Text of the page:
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GHS staffers have a hobby worth buzzing about

Mrs. Madruga and Mrs. Carraro are active in the beekeeping community
Monica Madruga

GHS is a hive of activity as students and staff prepare for summer vacation. Two faculty members in particular are especially buzzed to spend their upcoming days devoted to their unique hobby: Beekeeping. Since discovering they share this interest, Jessica Carraro and Monica Madruga have been active in the beekeeping community.

Although they started for different reasons, Carraro and Madruga both have a deep love for beekeeping. Carraro was encouraged by friends a few years ago to start her journey, with Madruga following close behind to benefit her family. Her interest in beekeeping stemmed from her son’s need for local honey. “My son had really bad asthma,” Madruga said. “My friend used to give me local honey and it helped him. There’s just so many benefits to local honey I figured I’d give beekeeping a try.”

Their shared interest has strengthened their bond as coworkers and friends, while also benefiting an essential part of our Earth’s ecosystem.   

“We talk about it a lot to make sure we’re on the same schedule and doing the necessary procedures,” Carraro said. “This summer and fall we harvested our honey together.”  

According to our beekeepers, their hobby is less labor-intensive than one would think. The bees are mostly left to their own devices and even in the city, a hive won’t disrupt the ecosystem. While beekeeping may not consume a large amount of time, the same can’t be said for the costs. Madruga noted that the bees, hives, and equipment are quite expensive. Additionally, many types of bees, aside from the Russian bee, are prone to all types of bacterial infections and mites which can have devastating effects. Medication is just as important, even though it racks up the expense. However, don’t let this discourage you, many beekeepers can make a considerable profit from the products of their bees. This includes making and selling lip balm, honey caramels, jarred honey, honey butter, and even candles.

Despite this, Mrs. Carraro does not sell what she harvests. She believes that the fruits of her labor are not just honey. 

“I’m constantly learning,” Carraro said. “I have kind of taken it on as a challenge. It’s beneficial to our garden and surrounding areas.” She adds that even watching them work is fascinating; “They’re really amazing creatures, how organized they are and how they work together.” 

Even with all the benefits to neighborhood gardens, the landscape, and personal health, there are some drawbacks. Outside of being stung, to which Madruga stated she only had positive experiences with her bees, failure is a hurdle beekeepers must face. Ms. Carraro says the biggest downside to beekeeping is the bees not making it through winter.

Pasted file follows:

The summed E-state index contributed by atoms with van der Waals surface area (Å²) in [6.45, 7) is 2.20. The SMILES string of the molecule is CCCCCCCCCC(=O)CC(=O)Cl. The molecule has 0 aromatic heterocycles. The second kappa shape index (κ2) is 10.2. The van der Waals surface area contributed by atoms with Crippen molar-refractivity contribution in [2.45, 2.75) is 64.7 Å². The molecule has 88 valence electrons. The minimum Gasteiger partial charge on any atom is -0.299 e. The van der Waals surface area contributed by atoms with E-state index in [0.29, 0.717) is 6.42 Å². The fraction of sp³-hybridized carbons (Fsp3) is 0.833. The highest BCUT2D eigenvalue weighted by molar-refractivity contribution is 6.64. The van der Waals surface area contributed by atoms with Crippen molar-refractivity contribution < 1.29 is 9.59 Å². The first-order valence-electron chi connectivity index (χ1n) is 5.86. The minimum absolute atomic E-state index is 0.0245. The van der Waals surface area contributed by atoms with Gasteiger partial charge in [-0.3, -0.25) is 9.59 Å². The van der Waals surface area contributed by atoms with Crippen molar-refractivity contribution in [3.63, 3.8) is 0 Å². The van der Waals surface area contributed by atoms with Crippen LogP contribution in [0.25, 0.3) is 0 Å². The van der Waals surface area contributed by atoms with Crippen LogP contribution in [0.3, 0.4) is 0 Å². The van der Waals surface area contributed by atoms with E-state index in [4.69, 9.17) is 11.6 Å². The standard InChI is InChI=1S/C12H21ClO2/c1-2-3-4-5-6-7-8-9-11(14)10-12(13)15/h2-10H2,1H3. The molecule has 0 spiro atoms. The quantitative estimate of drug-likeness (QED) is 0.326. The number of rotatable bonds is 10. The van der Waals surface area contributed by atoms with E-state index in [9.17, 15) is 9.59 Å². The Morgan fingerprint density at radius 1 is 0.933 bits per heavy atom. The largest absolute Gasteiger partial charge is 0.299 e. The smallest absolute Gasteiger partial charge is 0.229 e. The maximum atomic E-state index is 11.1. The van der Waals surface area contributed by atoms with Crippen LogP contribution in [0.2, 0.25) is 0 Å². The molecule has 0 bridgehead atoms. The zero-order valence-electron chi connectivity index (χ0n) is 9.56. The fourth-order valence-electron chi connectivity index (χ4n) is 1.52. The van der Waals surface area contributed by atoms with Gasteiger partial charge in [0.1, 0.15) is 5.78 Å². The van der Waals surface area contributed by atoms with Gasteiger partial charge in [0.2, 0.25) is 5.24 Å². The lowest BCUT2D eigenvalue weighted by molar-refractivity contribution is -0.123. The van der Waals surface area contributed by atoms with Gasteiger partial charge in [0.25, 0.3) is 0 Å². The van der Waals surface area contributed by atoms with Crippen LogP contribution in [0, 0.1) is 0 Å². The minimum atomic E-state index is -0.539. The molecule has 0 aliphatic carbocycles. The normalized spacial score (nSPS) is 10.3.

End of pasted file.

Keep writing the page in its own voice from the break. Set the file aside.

“Though I feel like I’ve failed, I don’t think there’s a negative to introducing a hive to the ecosystem,” Boardway said. Because bees are cold-blooded, they minimize their activity and essentially hibernate. Having a colony make it through the winter requires a sustainable population so the bees can form a cluster for warmth and enough honey stored as a food source. If they are lacking in either of these departments, they will die.

Carraro said that even with a fear of bees, as long as you’re “efficient with your time and remain calm,” you won’t have a problem and you might even overcome that fear. Anyone can benefit from keeping bees or lending a helping hand to a beekeeper they know.

“My daughter actually helps me now but she was nervous at the start and just watched from afar first to ease into it,” Madruga said.

Though beekeeping is not for everyone, Madruga and Carraro have made it a source of community for themselves with honey as a bonus. A main source of information for our GHS beekeepers has come from friends, mentors, classes, books, and even social media. If you’re interested in keeping bees, Crystal Bee in Peabody is a bee supplier that both Madruga and Boardway utilize. Madruga even takes beekeeping classes with them. The most important thing is to educate yourself as much as possible before jumping into it. That way there’s a better success rate, no money wasted, and hopefully bees that last more than one season.


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About the Contributor
Finnegan Lever is a junior at GHS and a first year staff writer for The Gillnetter.  He enjoys creative writing, especially poetry. When he is not writing, he enjoys reading classic novels and sketching.  You can reach him with story ideas at [email protected]

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